How many times do you put food in your mouth a day? What about chewing- about how many chews per bite do you give your food? Is there a recommended number of chews? What does proper chewing yield??
This past week I have been thinking A LOT about chewing. Probably to the point where I would get distracted chewing because I was thinking about my chewing. But in the end my thoughts thankfully have led me to answers that I wanted to share with you.
On average people eat 3 meals a day with 1-3 snacks throughout the day. If you consider that, there are plenty of opportunities to think about chewing! In using myself as a “trial” I had one meal where I gave about 20 chews per bite and the following meal I chewed the way I am used to. Let me tell you - I was quite surprised by the difference. At first it felt like it was taking forever! But practice started to yield results and I got used to it. 20 chews per bite is a good place to start. Ideally you are looking for the amount of chews it takes until all the food has moved out of your mouth.
You see, digestion begins in the mouth. The chewing process is a form of mechanical digestion and the saliva present engages a form of chemical digestion. Without getting too detailed, different nutrients need to have this beginning part of digestion in the mouth before their digestion process continues in the stomach (intestines). If food is not “digested/chewed” well in the mouth it can lead to discomfort for the duration of the digestion process. As you can imagine- if you were to swallow a bite of cereal + milk without chewing, those cheerios would be sitting in their large carbohydrate form in your digestive track. However, if you chewed them well they would be broken up into smaller saccharides (sugars) that will happily move on down the digestive track. When foods are not chewed well, they sit in their larger form in your intestines and can begin to ferment— now it will take even longer for them to fully digest.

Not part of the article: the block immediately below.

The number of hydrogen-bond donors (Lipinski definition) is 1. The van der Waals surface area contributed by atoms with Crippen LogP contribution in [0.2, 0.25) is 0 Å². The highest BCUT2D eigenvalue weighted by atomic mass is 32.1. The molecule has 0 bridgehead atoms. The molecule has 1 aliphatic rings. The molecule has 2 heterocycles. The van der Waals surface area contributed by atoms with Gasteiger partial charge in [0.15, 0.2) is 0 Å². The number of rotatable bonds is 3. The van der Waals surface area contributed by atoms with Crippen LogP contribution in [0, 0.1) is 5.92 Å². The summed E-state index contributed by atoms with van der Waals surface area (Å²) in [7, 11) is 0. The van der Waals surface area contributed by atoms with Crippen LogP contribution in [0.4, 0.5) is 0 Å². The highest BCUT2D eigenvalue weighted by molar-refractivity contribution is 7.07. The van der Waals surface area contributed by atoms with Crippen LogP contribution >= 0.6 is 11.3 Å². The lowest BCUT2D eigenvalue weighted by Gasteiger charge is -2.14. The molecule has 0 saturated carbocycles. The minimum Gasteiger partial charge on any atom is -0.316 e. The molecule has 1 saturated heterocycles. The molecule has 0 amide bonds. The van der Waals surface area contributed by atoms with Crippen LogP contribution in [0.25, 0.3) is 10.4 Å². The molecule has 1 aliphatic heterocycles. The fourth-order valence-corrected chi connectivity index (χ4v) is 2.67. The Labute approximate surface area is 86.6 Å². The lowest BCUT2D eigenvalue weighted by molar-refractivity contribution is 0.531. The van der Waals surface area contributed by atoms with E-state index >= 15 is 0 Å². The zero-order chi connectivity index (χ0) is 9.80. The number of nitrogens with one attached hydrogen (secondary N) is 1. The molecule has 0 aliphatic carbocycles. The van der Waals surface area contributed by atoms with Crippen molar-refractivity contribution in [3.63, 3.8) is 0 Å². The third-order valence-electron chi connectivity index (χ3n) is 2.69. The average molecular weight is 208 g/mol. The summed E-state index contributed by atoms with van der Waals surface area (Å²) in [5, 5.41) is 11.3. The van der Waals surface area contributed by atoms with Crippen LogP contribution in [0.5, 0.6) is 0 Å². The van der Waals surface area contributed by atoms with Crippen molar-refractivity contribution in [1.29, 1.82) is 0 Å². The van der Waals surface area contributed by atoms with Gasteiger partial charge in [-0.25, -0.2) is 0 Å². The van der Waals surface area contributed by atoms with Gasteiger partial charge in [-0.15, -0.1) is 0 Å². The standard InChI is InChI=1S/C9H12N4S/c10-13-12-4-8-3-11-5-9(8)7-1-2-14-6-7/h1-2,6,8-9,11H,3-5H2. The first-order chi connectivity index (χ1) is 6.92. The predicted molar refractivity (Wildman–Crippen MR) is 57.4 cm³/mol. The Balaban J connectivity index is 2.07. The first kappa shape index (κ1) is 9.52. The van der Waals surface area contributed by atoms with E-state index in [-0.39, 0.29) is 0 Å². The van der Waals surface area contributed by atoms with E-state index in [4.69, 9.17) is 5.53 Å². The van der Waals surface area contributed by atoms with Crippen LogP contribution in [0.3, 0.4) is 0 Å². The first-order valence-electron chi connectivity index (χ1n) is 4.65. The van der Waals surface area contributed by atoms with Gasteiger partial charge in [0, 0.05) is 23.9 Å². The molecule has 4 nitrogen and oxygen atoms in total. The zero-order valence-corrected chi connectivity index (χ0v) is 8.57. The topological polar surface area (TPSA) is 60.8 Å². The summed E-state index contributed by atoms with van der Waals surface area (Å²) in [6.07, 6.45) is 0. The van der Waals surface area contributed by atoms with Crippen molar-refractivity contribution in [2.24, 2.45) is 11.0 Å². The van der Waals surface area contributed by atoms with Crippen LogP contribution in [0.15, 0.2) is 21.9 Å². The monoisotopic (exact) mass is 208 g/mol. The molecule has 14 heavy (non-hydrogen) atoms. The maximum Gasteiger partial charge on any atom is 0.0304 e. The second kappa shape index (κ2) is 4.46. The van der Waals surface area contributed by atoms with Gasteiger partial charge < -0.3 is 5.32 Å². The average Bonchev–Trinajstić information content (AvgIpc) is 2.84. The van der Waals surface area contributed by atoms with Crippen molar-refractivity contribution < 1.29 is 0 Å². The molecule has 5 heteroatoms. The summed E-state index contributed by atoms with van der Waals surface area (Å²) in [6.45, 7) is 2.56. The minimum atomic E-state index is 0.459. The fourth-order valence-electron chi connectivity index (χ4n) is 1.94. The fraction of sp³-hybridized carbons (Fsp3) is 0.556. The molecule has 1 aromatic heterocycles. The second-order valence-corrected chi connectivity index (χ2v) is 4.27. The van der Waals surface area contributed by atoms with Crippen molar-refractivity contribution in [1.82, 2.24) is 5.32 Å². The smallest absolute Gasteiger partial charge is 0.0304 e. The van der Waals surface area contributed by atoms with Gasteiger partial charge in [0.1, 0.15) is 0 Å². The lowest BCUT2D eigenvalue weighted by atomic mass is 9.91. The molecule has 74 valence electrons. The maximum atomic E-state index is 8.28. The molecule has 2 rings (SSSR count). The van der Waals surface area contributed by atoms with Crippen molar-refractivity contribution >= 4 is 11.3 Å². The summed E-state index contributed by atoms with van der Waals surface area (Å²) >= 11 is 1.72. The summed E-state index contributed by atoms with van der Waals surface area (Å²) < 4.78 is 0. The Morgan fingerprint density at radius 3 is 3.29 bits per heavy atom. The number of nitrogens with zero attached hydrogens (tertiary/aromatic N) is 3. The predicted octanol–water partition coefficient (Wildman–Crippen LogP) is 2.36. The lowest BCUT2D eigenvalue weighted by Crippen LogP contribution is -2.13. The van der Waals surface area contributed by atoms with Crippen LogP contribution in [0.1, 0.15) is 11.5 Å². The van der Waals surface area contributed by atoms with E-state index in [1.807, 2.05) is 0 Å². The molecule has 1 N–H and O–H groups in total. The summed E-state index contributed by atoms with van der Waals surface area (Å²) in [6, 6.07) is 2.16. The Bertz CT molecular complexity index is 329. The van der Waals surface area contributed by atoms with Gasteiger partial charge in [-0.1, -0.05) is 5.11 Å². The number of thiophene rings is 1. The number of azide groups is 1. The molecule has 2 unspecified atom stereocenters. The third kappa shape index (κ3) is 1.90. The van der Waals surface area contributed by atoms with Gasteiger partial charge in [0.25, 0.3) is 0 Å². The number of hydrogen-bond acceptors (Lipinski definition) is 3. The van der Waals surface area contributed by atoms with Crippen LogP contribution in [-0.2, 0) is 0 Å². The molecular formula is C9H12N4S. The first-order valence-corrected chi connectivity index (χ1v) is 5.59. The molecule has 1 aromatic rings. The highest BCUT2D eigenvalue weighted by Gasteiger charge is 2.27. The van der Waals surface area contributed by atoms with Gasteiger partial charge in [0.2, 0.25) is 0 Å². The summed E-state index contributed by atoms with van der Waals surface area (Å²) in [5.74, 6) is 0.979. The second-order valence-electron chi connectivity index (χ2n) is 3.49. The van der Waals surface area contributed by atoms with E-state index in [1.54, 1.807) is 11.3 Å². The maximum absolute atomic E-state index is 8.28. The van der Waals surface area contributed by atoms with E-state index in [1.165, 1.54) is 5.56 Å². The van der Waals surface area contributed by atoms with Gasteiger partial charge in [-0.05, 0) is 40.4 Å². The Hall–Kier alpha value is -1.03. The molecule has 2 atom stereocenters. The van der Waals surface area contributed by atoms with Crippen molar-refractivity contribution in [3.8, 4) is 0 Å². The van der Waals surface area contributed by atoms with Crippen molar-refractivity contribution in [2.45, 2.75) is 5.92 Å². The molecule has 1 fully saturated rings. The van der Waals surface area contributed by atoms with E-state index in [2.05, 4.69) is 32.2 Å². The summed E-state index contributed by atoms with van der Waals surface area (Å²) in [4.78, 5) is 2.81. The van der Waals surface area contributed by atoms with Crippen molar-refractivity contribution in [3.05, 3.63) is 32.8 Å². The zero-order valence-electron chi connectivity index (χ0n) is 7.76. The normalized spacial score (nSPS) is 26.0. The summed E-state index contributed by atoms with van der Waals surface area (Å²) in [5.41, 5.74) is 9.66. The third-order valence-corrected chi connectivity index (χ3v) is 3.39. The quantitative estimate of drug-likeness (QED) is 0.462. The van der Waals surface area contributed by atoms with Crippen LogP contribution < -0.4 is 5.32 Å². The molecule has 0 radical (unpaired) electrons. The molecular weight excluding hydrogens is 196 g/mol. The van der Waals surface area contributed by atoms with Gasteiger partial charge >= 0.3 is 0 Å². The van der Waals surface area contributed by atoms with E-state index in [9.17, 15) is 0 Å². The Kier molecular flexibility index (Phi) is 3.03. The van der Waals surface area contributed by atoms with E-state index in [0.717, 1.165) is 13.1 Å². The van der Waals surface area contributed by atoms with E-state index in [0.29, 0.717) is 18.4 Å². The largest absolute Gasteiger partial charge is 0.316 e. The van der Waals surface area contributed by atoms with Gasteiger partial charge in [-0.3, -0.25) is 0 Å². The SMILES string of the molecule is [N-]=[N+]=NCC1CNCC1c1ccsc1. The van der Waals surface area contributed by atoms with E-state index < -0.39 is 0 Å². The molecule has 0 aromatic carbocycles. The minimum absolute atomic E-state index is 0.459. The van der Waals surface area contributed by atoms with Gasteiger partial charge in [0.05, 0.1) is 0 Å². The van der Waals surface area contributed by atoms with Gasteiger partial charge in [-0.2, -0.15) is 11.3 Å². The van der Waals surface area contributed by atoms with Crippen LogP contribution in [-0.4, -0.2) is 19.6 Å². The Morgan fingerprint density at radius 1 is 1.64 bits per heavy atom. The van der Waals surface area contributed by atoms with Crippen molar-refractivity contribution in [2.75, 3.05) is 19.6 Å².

This fermentation can lead to overall discomfort, bloating, and flatulence. Not to mention, that actually chewing well, will give your brain enough time to register if you are still hungry or full. Sounds like there are a lot of benefits of chewing and fully chewing our food!
So here’s my final question - what’s the rush? Why do so many of us find ourselves eating quickly or swallowing without chewing well? When teaching a child to chew, we tell them to keep their mouths closed, not to talk while chewing, and to focus on their food. Can’t we do the same? Being present with our food when we eat it gives our body and brain the chance to eat our food and be satiated by it. In social situations there is certainly an unspoken rule that if someone asks you a question and you are chewing they will wait patiently. Let’s practice that. Let’s give ourselves the chance to chew well and live well. Once you try it I’m sure you will be surprised.
This afternoon or even this evening as you slow down for the Shabbat meal try it. Give that first bite of challah 20 chews. You’ll notice the difference, it will literally melt out of your mouth on its way down your digestive track!
Shabbat Shalom, Chanukah Sameach, and Happy Chewing!